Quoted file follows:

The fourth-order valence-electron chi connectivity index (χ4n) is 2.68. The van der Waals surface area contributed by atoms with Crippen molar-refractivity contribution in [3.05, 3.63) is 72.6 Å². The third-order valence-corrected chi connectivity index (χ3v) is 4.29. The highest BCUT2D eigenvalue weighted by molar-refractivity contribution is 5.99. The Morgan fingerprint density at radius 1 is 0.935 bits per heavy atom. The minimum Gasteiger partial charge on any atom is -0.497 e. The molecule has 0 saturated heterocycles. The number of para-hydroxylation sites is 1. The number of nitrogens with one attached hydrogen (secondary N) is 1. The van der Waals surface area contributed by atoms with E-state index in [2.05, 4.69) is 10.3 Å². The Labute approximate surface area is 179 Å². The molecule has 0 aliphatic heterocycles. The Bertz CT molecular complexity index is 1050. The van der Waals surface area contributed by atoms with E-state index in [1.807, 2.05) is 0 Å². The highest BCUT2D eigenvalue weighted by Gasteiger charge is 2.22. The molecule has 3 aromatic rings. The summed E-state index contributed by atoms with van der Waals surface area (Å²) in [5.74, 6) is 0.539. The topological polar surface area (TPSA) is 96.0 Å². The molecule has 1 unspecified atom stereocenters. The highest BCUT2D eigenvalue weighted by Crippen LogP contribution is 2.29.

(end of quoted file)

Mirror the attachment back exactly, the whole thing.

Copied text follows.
The fourth-order valence-electron chi connectivity index (χ4n) is 2.68. The van der Waals surface area contributed by atoms with Crippen molar-refractivity contribution in [3.05, 3.63) is 72.6 Å². The third-order valence-corrected chi connectivity index (χ3v) is 4.29. The highest BCUT2D eigenvalue weighted by molar-refractivity contribution is 5.99. The Morgan fingerprint density at radius 1 is 0.935 bits per heavy atom. The minimum Gasteiger partial charge on any atom is -0.497 e. The molecule has 0 saturated heterocycles. The number of para-hydroxylation sites is 1. The number of nitrogens with one attached hydrogen (secondary N) is 1. The van der Waals surface area contributed by atoms with E-state index in [2.05, 4.69) is 10.3 Å². The Labute approximate surface area is 179 Å². The molecule has 0 aliphatic heterocycles. The Bertz CT molecular complexity index is 1050. The van der Waals surface area contributed by atoms with E-state index in [1.807, 2.05) is 0 Å². The highest BCUT2D eigenvalue weighted by Gasteiger charge is 2.22. The molecule has 3 aromatic rings. The summed E-state index contributed by atoms with van der Waals surface area (Å²) in [5.74, 6) is 0.539. The topological polar surface area (TPSA) is 96.0 Å². The molecule has 1 unspecified atom stereocenters. The highest BCUT2D eigenvalue weighted by Crippen LogP contribution is 2.29.